There's No Clean Break From Poverty in 'Maid'

“Work,” one of her employers tells Alex, the heroine of Netflix’s fantastic new limited series Maid, “is the one thing you can count on. Everything else is fragile.”

It’s an apt sentiment for both Alex (Margaret Qualley) and Maid itself, a limited series about the value — financial and psychological — of hard work. After Alex leaves an abusive relationship with Sean (Nick Robinson) and finds herself and her daughter, Maddy (Rylea Nevaeh Whittet), homeless, large swaths of Maid follow her as she cleans houses and fights her way through layers of government red tape just to put food on Maddy’s plate and a roof over their heads. Among the show’s stylistic flourishes is an onscreen tally of how much money she is earning versus what she’s spending, to drive home the maximum effort she puts in for the most modest reward: basic subsistence.

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It’s a slow journey for Alex that sees her moving through a domestic-violence shelter, family court, various housing situations that prove untenable — including a stay with her undiagnosed bipolar mother, Paula (played by Qualley’s real mom, Andie MacDowell) — and frequent reminders that climbing the socioeconomic ladder isn’t always a one-way journey. The chief creative forces here are Shameless alums Molly Smith Metzler, who wrote much of it, and John Wells, who directs several episodes. Their take on Stephanie Land’s memoir, Maid: Hard Work, Low Pay, and a Mother’s Will to Survive, shares a lot of the scrappy spirit of the long-running Showtime hit (while avoiding its more ridiculous comic excesses) in a way that prevents Alex’s tale from feeling like a wallow. Parts of it are deliberately difficult to get through, yet the show is surprisingly watchable given the nature of the story, and at times even light and charming.

Much of this is a credit to Qualley (The Leftovers, Once Upon a Time … in Hollywood), who delivers a movie-star-level performance. Not in the sense that she’s glamorous, since Alex spends a lot of time bagging up filth, but in the way she breathes life and joy into long sequences that would be tedious without the charisma radiating off her throughout. (She also clicks wonderfully with the criminally adorable Whittet, who manages to seem like the happiest child ever put on television even in the midst of this often sad tale.)

Alex is in, and usually at the center of, every scene, and Metzler and her collaborators find ways to make their heroine feel even more present by offering periodic flashes of memory, imagination, and the various emotions she’s struggling to conceal from the world around her. This kind of subjective storytelling — say, Alex feeling so lost at a family court hearing that every word out of Sean’s lawyer’s mouth is just “legal” over and over — could have the unintended impact of breaking the realistic spell of the rest of the show. But once you adjust to its rhythms after the first or second flash, it only enhances our understanding of Alex and of how she is feeling throughout this ordeal. Late in the seventh episode, Helen Shaver does some remarkable work in filming an unexpected development involving Alex and Sean, in a way that simultaneously puts the viewer inside her head and makes objectively clear the gravity of what’s happening.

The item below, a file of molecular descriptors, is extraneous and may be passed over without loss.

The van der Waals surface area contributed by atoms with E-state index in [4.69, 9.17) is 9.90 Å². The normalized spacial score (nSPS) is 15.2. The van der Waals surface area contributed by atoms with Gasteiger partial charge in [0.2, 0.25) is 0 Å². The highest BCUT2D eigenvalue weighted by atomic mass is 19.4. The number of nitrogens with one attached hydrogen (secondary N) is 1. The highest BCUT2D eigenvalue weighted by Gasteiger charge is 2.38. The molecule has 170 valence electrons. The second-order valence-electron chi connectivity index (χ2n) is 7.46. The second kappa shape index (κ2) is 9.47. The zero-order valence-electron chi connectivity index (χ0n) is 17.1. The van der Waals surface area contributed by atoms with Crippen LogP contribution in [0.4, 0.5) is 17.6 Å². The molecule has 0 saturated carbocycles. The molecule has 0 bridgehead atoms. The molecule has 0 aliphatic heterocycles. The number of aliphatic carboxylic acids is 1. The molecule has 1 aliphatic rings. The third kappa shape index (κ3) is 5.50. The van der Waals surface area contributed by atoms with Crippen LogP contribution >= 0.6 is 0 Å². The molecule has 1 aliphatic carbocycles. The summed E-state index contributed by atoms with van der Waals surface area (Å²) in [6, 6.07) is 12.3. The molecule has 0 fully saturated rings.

That level of nuance is present throughout. Robinson and the writers do a very effective job of conveying how Alex could be taken in by Sean, who has a Jekyll and Hyde personality tied in part to his drinking. And MacDowell (in one of the richest roles she’s ever had) shows how Paula can alternately be her daughter’s savior and her burden. The series explores all the Catch-22 headaches of the social safety net. It deftly illustrates the additional logistical hurdles Alex faces because Sean’s abuse was emotional rather than physical, even as it makes the former feel just as palpable as the latter the more we get to know Sean. And as Alex begins addressing the practical realities of life way below the poverty line, both she and Maid are aware of the psychological issues that helped lead to this mess; later episodes become as much about Alex unpacking how she got here as they are about her grinding away to provide for herself and Maddy. The season also cleverly depicts many opportunities a more formulaic show might take to get Alex out of this mess, before one by one revealing how none of the people she encounters are going to save her (for various plausible and often painful reasons), and that Alex will have to save herself. She develops a fascinatingly tumultuous relationship with Regina (Anika Noni Rose), a wealthy attorney who is her first housecleaning client and is in the process of adopting a child. A lesser show would resolve all the major problems by having Alex, who is great with Maddy and other kids, become Regina’s live-in nanny; when Alex proposes it here, Regina looks at her like a raccoon has just started talking to her in Esperanto.

No, Alex has to work hard — very hard — to escape the place we find her when Maid begins. And Metzler and Wells prove just as committed to work as Alex is. Maid is careful in how it details each step of Alex’s attempt to escape poverty, so that little things that would be forgettable elsewhere — a small job going well, a friend opening her door without judgment — land with thunderbolt force. Have tissues handy as much for the happy parts as the sad. This is a great one.

All 10 episodes of Maid premiere October 1st on Netflix. I’ve seen the whole thing.

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